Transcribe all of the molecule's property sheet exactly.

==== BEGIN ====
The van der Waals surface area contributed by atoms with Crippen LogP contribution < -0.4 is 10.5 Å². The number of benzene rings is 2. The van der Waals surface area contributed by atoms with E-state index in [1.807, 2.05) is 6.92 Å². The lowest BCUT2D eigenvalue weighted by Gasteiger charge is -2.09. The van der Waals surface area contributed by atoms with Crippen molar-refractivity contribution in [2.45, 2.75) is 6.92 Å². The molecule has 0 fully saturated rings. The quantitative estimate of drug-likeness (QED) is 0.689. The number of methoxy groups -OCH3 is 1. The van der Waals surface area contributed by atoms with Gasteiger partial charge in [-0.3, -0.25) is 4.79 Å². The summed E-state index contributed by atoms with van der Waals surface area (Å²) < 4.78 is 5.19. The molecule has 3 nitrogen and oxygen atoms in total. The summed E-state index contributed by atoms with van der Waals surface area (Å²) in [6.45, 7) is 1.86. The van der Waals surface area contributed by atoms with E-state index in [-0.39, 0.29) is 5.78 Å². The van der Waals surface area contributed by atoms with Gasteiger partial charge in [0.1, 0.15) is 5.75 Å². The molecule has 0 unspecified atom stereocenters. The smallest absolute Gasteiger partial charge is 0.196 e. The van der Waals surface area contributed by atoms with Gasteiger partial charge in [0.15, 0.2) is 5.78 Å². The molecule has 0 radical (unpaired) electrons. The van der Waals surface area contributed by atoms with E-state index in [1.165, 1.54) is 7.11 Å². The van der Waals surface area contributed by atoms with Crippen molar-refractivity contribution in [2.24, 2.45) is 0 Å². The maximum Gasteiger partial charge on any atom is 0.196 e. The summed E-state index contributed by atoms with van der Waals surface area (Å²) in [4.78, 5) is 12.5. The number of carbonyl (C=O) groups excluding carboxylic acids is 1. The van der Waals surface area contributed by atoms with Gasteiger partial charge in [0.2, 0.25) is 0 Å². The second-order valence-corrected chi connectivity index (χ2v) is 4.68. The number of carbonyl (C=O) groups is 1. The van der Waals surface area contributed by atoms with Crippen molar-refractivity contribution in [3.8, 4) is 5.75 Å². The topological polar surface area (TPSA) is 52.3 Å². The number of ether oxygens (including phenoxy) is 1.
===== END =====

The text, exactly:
The van der Waals surface area contributed by atoms with Crippen LogP contribution < -0.4 is 10.5 Å². The number of benzene rings is 2. The van der Waals surface area contributed by atoms with E-state index in [1.807, 2.05) is 6.92 Å². The lowest BCUT2D eigenvalue weighted by Gasteiger charge is -2.09. The van der Waals surface area contributed by atoms with Crippen molar-refractivity contribution in [2.45, 2.75) is 6.92 Å². The molecule has 0 fully saturated rings. The quantitative estimate of drug-likeness (QED) is 0.689. The number of methoxy groups -OCH3 is 1. The van der Waals surface area contributed by atoms with Gasteiger partial charge in [-0.3, -0.25) is 4.79 Å². The summed E-state index contributed by atoms with van der Waals surface area (Å²) < 4.78 is 5.19. The molecule has 3 nitrogen and oxygen atoms in total. The summed E-state index contributed by atoms with van der Waals surface area (Å²) in [6.45, 7) is 1.86. The van der Waals surface area contributed by atoms with E-state index in [-0.39, 0.29) is 5.78 Å². The van der Waals surface area contributed by atoms with Gasteiger partial charge in [0.1, 0.15) is 5.75 Å². The molecule has 0 unspecified atom stereocenters. The smallest absolute Gasteiger partial charge is 0.196 e. The van der Waals surface area contributed by atoms with Gasteiger partial charge in [0.15, 0.2) is 5.78 Å². The molecule has 0 radical (unpaired) electrons. The van der Waals surface area contributed by atoms with E-state index in [1.165, 1.54) is 7.11 Å². The van der Waals surface area contributed by atoms with Crippen molar-refractivity contribution in [2.24, 2.45) is 0 Å². The maximum Gasteiger partial charge on any atom is 0.196 e. The summed E-state index contributed by atoms with van der Waals surface area (Å²) in [4.78, 5) is 12.5. The number of carbonyl (C=O) groups excluding carboxylic acids is 1. The van der Waals surface area contributed by atoms with Gasteiger partial charge in [0.2, 0.25) is 0 Å². The second-order valence-corrected chi connectivity index (χ2v) is 4.68. The number of carbonyl (C=O) groups is 1. The van der Waals surface area contributed by atoms with Crippen molar-refractivity contribution in [3.8, 4) is 5.75 Å². The topological polar surface area (TPSA) is 52.3 Å². The number of ether oxygens (including phenoxy) is 1.